Upcoming shows: DC, Holiday Cocktail Lounge, Lucky Jack's

I'm outta town again but there's a great lineup at Hot Soup this week: Mike Lawrence, Meatsteak, Brooke Van Poppelen, and Jesse Popp. And it's Sachi's bday.

Here's where I'll be telling jokes in the near future...

June 29 - 6:00pm - Bloggers on Broadway @ Broadway Comedy Club
June 29 - 7:00pm - Our Amazing Show @ Holiday Cocktail Lounge
June 30 - 8:00pm - Topaz (DC)
July 6 - 9:00pm - Gandhi, is that You? @ Lucky Jack's
July 8 - 8:00pm - Hot Soup @ O'Hanlon's
July 10 - 6:30pm - Strawberry Hanukkah @ Coco 66


The Kaplan-Ruby Letters, Part One

This is Part One of a two-part email exchange between Myq Kaplan and myself. (Thanks to Gladwell-Simmons for the inspiration.)


I'll start with this: You've mentioned Stanhope is your favorite comic out there. This seems curious to me since you have such a different style than him. Why do you love him so much? Do you see your comedy evolving in a more Stanhope-ian (or other) direction in the future? Do you think consciously about big picture "what is my voice?" stuff like that or just take it one joke at a time?


Stanhope is indeed one of my favorites to watch and listen to. To start with, I have a difficult time saying he is number one above all others, because there are so many amazing folks out there that make it difficult to compare. Though that's the great thing about comedy, is that everyone who is great at it is great in their own way, from Stanhope to Paul F. Tompkins to Reggie Watts to Ellen DeGeneres to Steven Wright to Brian Regan to Louis CK to Sarah Silverman to Andy Kindler to Dave Chappelle to everyone else, etc. And it doesn't have to be a competition. Unless it's televised and there's prize money.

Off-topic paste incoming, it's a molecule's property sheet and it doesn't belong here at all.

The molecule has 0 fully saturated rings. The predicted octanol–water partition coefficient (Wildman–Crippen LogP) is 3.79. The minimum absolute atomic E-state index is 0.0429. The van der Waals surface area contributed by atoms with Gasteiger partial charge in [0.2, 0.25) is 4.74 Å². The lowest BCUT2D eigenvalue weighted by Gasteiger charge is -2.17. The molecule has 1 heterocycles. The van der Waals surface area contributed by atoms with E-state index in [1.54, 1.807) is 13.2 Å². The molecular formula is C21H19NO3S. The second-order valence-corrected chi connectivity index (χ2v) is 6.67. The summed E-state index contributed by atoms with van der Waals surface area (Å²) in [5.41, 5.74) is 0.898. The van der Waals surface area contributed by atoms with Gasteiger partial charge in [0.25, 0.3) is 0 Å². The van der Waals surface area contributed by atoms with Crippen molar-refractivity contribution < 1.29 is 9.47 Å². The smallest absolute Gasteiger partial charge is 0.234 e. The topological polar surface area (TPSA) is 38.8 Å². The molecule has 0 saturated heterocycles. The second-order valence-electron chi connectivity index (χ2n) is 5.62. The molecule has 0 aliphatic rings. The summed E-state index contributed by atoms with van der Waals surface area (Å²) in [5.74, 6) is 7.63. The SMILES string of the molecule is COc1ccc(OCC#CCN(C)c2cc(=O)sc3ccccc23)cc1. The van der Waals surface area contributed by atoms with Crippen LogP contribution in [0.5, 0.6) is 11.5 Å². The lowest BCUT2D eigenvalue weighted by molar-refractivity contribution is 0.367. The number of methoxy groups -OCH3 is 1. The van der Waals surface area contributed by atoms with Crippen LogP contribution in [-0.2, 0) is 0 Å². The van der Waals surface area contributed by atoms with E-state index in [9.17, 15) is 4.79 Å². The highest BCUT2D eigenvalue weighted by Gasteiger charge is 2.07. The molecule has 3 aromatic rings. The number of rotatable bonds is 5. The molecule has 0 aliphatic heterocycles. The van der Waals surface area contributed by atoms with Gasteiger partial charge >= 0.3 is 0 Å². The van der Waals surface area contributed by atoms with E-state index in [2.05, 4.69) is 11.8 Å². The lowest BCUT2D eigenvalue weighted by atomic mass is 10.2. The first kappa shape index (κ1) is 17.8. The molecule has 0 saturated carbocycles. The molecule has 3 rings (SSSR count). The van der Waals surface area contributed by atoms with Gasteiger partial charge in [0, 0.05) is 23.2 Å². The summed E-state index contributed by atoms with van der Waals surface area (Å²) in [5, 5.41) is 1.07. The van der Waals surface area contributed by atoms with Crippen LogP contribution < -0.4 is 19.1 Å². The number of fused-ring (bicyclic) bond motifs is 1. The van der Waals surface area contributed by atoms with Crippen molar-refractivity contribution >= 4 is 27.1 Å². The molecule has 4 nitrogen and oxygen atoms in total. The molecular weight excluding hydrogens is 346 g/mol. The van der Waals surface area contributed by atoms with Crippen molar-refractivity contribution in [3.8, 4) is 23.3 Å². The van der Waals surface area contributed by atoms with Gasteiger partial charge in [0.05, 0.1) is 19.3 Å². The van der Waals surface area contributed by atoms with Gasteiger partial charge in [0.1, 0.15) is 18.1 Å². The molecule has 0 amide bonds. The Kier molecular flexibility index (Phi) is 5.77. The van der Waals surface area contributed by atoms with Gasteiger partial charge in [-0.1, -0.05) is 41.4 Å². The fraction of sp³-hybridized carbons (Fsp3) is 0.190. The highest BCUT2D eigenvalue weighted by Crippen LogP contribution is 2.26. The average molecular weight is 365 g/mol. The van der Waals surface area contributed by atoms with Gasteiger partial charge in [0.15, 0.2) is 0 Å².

It is true that many of the comics I love do something different than I do, stylistically. But certainly, what I love about Stanhope is his content. As a human being, I care about a lot of the things that he talks about, topics like overpopulation and discrimination and the various ills facing the inhabitants of this planet (and maybe the universe if we someday screw up even bigger than ever). Additionally, the angles that he takes on these issues are usually different than 99% of the typical perspectives you hear argued out there. E.g. his take on whether there should or should not be gay marriage: there should be NO marriage, period. Things like that. A lot of people throw the word "genius" around where it might not belong, and who am I to not be like a lot of people? Great numbers of people think a like, right? Point is, he's a genius at what he does (and I'm a genius at genius-spotting). He's also super-prolific, which I love, and very hard on himself, which I don't think is necessary, but certainly serves to serve his being prolific, thus avoiding being complacent and constantly moving forward creatively. Or at least moving sideways, but at such a level that who cares which way he's moving, it's just wonderful to take in.